French*Marxistphilosopher and social theorist. Born in Bourgogne, Balibar studied at the École Normale Supérieure, where he met Louis Althusser, who became his mentor. Balibar rose to prominence as an ‘Althusserian’, one of a select group of Althusser's students and colleagues, that included Pierre Macherey, Michel Pêcheux, Nicos Poulantzas, and Jacques Rancière, among others, who worked together to advance Althusser's structuralist rewriting of Marxist doctrine. Balibar collaborated with Althusser, Macherey and Rancière to write Lire le capital (1968), partially translated as Reading Capital (1970), which is a close reading of several key sections of Karl Marx's Das Kapital. Although Balibar's contribution to this work tends to be conflated with Althusser's (Macherey and Rancière have fared much worse as their contributions were deleted from subsequent editions and are not even included in the English translation), it is significant for the way it lays out the basic principles of historical materialism, formulating it as a general theory of social formations. In the 1970s, when Marxism came under increasingly heavy attack because of the revelations about the existence of Gulags in the USSR, Balibar did not renounce Marxism altogether, but he did quit the Communist Party, of which he had been a member for some twenty years. In the 1980s and 1990s, still working within a Marxist framework, but now outside of the shadow of Althusser, Balibar turned to more ‘practical’ questions, such as the problems posed by the transformation of nations under the aegis of global capitalism and the continuing problems of racism. In a book co-written with Immanuel Wallerstein, Race, nation, classe: les identités ambiguës (1988), translated as Race, Nation, Class: Ambiguous Identities (1991), Balibar proposes the concept of neo-racism to explain the perpetuation of this phenomenon in the postcolonial era. More recently, his thoughts have turned to the problem of the emergence and development of the European Union: Nous, citoyens d'Europe? Les frontiers, l'État, le people (2001), translated as We, the People of Europe? Reflections on Transnational Citizenship (2004), and Europe, Constitution, Frontière (2005).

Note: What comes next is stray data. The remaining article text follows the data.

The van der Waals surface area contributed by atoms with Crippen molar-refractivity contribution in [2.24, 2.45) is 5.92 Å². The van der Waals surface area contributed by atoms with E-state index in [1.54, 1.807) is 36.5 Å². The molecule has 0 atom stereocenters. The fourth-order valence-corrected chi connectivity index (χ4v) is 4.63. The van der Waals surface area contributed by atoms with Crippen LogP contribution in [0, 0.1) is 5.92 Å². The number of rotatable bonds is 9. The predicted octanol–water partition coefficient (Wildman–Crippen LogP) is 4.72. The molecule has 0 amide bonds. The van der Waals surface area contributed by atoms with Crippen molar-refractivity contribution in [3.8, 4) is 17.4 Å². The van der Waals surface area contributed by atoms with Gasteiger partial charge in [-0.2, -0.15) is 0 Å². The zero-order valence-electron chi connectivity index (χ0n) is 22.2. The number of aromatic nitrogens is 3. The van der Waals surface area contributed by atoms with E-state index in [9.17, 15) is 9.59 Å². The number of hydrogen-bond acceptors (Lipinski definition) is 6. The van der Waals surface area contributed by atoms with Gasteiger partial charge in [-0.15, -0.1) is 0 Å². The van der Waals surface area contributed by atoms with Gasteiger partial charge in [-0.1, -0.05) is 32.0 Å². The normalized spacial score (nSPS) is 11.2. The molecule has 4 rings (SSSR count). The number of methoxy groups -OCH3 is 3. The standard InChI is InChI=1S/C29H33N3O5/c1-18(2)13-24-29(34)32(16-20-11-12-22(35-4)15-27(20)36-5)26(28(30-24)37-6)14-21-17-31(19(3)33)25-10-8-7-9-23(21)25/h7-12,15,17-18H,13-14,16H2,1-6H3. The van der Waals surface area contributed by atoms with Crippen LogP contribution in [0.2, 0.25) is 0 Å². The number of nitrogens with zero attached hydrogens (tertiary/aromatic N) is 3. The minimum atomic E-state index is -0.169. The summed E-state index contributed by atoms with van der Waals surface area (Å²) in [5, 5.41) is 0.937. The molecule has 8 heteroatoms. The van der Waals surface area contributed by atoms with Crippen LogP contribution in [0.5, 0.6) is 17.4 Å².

N. Hewlet, Badiou, Balibar, Rancière: Re-thinking Emancipation (2007).J. Lezra (ed.)Depositions: Althusser, Balibar, Macherey and the Labor of Reading (1996).
Subjects: Literary Theory and Cultural Studies.